A great number of: many; a large number of. (Back to the text)
Pick up: in this case, “I picked it up” means “I started reading it”. (Back to the text)
It turns out: we use this expression when something has a surprising or unexpected result. For example, “I thought my boss wanted to talk to me in order to offer me a promotion. But it turns out, he wanted to fire me!” (Back to the text)
Come up with: think of an idea or solution. (Back to the text)
Solely: only. (Back to the text)
Fret: to be nervous or worried. (Back to the text)
Concede: admit, usually unwillingly. (Back to the text)
Exert control over something: have and use control over something. Exert can also be used with other words like “influence” or “pressure”. (Back to the text)
Trace: find or discover the origins of something. For example, the police can trace a call to figure out who called you. Or, you can trace your family history back to the 17th century. (Back to the text)
Jumble: an untidy or confused mix of different things. (Back to the text)
Occurrence: event; something that happens. (Back to the text)
Alter: change, usually in a small way. (Back to the text)
Shine: literally to send out light. For example, the sun shines. In this case, “to help you shine” means “to help you succeed”. (Back to the text)
Caught up in something: to be so involved in something that you don’t notice other things. For example, “I was so caught up in my book that I didn’t realize it was already midnight.” (Back to the text)
Unfold: happen; proceed; develop. (Back to the text)
Cherish: to appreciate and deeply value. (Back to the text)
Matters: things; the situation that is being discussed. (Back to the text)
Clench: to hold very tightly, usually in an angry way. (Back to the text)
Agitation: worry and anxiety. (Back to the text)
Stem from: originate from; come from. (Back to the text)
Crowd (verb): to fill a place. (Back to the text)
Entertain a possibility: consider or think about a possibility. (Back to the text)
Weather (verb): to deal with something successfully. (Back to the text)
All manner of: all kinds of. (Back to the text)
Want to start using these words and make sure you don’t forget them? Try this exercise! Think about these questions (discuss them with someone) or write down your answers, using the word or expression in your discussion or answer.
- What is something you have painstakingly done? (for example, you may have painstakingly researched for a new book, or renovated your new house, etc.)
- Were all of your major life decisions well thought-out?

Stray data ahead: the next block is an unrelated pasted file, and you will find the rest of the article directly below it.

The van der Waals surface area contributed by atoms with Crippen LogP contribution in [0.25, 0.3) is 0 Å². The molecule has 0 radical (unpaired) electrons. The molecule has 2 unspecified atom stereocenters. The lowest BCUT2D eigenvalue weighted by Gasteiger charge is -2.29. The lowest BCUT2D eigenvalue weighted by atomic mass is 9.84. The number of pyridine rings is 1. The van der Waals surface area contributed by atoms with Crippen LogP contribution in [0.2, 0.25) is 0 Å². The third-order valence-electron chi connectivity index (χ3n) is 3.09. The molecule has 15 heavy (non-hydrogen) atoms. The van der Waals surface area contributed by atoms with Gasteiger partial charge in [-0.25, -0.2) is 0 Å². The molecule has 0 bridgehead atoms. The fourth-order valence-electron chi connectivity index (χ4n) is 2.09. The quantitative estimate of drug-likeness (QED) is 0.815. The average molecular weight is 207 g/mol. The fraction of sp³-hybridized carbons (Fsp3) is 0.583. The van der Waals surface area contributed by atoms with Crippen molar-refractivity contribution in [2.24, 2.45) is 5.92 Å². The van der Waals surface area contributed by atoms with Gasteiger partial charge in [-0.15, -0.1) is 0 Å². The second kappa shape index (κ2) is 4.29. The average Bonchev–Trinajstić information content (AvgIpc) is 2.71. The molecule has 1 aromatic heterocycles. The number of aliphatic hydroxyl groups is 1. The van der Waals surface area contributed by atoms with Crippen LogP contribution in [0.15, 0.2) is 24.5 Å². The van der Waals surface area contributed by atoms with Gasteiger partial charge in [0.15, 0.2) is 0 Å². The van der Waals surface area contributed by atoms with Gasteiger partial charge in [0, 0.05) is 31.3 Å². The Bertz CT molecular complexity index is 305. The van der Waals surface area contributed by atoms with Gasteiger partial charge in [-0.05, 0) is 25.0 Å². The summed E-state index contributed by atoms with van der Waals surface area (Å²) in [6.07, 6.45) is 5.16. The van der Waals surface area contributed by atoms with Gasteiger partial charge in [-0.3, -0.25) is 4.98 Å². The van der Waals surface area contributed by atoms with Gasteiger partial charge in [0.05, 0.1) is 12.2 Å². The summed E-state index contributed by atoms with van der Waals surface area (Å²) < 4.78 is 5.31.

- Do you know anyone who seems to disregard other people’s feelings and opinions? What do you think could be the reason for this?
- What myths or misconceptions do you know that a great number of people around you believe?
- What’s the last book that you picked up? Why did you pick it up?
- Think back to a recent time when you found out something unexpected or surprising. Describe what happened using “it turns out“.
- What ideas have you come up with to make your life easier and better over the last year?
- Do you think a business can succeed if the founder started it solely to make money?
- Do you feel like you waste a lot of time fretting over small, unimportant things?
- Have you ever heard a politician, business owner, or leader concede that they have made a mistake? Does it make you respect them more?
- Have you ever had managers that exerted pressure over you and your colleagues to work extra hours, or do more work than is manageable? How exactly did they exert this pressure?
- In what situations do you think parents should and shouldn’t exert influence over their children’s decisions?
- Have you ever tried to trace a commonly quoted finding or fact to its original study or discovery? How would you try to trace something like this?
- Is your house/room perfectly tidy, or is there any part of it where there is a jumble of papers, toys, or items?
- What occurrences stand out to you as the ones that have changed you most over the past year?
- How have you altered your lifestyle based on the radical events of the last few years?
- What is a skill or area that you shine at?
- Have you ever been so caught up in a goal or problem in your life that you didn’t realize something important that was going on with someone else?
- What is a situation or big world event that you’ve watched unfold on television?
- What kind of memories do you cherish?
- Describe a situation that you think about a lot these days, and describe how it is going using “matters“. For example, has something made matters better or worse?
- Do you ever realize that you’re clenching your fists without realizing it, because of stress or anger?
- What can help someone calm down when they’re in an agitated state?
- Do you think many problems stem from our childhood and the way we were raised?
- Is there a popular area in your city or town where there are always a lot of people? What time of year/day is it usually full? Describe it using the verb “crowd“. For example, tourists always crowd the main square during weekends.
- Have you ever entertained the possibility of moving to another continent, or changing careers?
- What are some setbacks and challenges you’ve weathered recently?
- What is there a great variety of where you live? Describe it using “all manner of“. For example, there are all manner of architectural styles in my city. And in the summer, you can do all manner of outdoor activities as we have lots of nature too.
Feel free to try writing some more sentences, or a text, of your own to practice some more.
Thank you for reading! These ESL notes, links and exercises each take several hours to make, so if you found this useful, the kindest thing you can do is to like the post, leave a comment, or share with anyone who needs it. Have questions about any other words? Leave a comment and I’ll be happy to reply!